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Historical Document:
June 5, 2007
Content Source:
Office of Minority Health & Health Disparities (OMHD)


About Dr. Reynolds
 

Awards
  OMHD Congratulates Dr. Gladys Reynolds for
  Receiving the Elizabeth L. Scott Award.
Dr. Gladys H. Reynolds was awarded the 2004 Elizabeth L. Scott Award by the Committee of Presidents of Statistical Societies, including the American Statistical Association, International Biometric Society-Eastern North American Region and Western North American Region, Institute of Mathematical Statistics, and the Statistical Society of Canada.  The award, presented in Toronto, Ontario, in August 2004, recognizes an individual who exemplifies the contributions of Elizabeth L. Scott’s lifelong efforts to further the careers of women in academia and who served in a variety of capacities as a role model.  

Dr. Gladys Reynolds (left) accepts the Elizabeth L. Scott Award from Dr. Linda J. Young (right), Chair, Committee of Presidents of Statistical Societies (COPSS) at the 2004 Joint Statistical Meeting held in Toronto in August, 2004.

Dr. Gladys Reynolds (left) accepts the Elizabeth L. Scott Award from Dr. Linda J. Young (right), Chair, Committee of Presidents of Statistical Societies (COPSS) at the 2004 Joint Statistical Meeting held in Toronto in August, 2004.
 

The award was presented to Dr. Reynolds for her outstanding leadership and commitment to the field of Biostatistics/Epidemiology, to national and international health, and to the promotion of women and underrepresented groups to the full potential of their roles in statistics and public health management and professional society positions.

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About Dr. Reynolds
green square Path to Public Health   green square "Firsts"
green square Career  

green square

Encouraging Outreach
green square Achievements & Awards   green square Applying Affirmative Action
 

"Firsts"

  • In 1967, Gladys Reynolds became the first woman without an MD or PhD to receive the Special NIH Research Fellowship. (she was awarded her PhD in 1973).
     
  • Dr. Reynolds was the first woman and the first statistician to serve as the head of a Statistics Branch at CDC, 1979-1989.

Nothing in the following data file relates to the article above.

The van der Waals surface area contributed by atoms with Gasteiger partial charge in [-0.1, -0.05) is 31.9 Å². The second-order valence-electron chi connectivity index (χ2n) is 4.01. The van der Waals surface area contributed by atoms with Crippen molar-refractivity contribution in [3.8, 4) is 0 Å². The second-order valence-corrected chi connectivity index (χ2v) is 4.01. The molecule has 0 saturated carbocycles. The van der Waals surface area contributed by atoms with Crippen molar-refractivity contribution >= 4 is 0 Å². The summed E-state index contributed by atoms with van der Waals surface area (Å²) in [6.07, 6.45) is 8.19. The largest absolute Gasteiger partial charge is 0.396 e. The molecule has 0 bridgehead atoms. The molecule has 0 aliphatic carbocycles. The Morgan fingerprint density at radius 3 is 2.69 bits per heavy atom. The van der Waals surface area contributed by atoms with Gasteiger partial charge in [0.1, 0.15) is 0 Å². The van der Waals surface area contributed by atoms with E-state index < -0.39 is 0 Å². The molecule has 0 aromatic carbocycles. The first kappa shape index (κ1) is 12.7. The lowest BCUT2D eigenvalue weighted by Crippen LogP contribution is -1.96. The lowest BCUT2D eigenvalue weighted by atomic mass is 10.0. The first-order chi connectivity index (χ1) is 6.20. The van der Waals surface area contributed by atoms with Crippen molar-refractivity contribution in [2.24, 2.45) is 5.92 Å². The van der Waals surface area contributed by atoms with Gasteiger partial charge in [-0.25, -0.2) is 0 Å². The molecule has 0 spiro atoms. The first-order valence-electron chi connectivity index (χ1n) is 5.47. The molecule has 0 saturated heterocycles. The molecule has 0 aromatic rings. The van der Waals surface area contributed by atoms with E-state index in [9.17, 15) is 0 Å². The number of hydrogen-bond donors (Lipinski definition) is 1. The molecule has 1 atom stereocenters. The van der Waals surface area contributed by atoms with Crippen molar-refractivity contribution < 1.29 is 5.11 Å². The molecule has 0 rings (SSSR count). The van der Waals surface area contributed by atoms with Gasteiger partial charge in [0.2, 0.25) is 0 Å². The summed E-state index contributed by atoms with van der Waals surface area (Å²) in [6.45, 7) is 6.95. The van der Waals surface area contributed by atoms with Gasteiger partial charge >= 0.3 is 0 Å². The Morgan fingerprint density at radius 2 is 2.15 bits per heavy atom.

• Dr. Reynolds' work on mathematical modeling of sexually transmitted diseases (STDs) was among the earliest in this area.
     
  • Dr. Reynolds is the only woman to have served both as an Epidemic Intelligence Service (EIS) Officer and as a Supervisory Public Health Advisor at CDC, pioneering these roles for women.  She served as President of the Association of Executive Women at the Centers for Disease Control and was an organizing member of this association.
     
  • In 1985, Dr. Reynolds was the first person at CDC in Atlanta to be named a Fellow by the American Statistical Association.
     
  • Dr. Reynolds organized and chaired the first Statistical Symposium on “Statistics in Surveillance” in 1988.  She also organized the third Statistical Symposium on “Statistics in Evaluating Interventions” in 1990.
     
  • In 1991, Dr. Reynolds chaired the Annual Meeting of the American College of Epidemiology which focused on the theme “The Morbidity/Mortality Gap: Is it Race or Racism?” and was the Guest Editor of the Special Volume on the proceedings, “The Morbidity /Mortality Gap: Is it Race or Racism?” Annals of Epidemiology, 1993. This may have been the first time the issue of racism as a cause of disparities in morbidity and mortality was openly discussed in a large professional conference.
     
  • Chaired the 1st CDC Tribal consultation policy workgroup, 1996-1998, and the 1st CDC Tribal Colleges and Universities (TCUs) workgroup, 1997 - 1998.

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About the Elizabeth L. Scott Award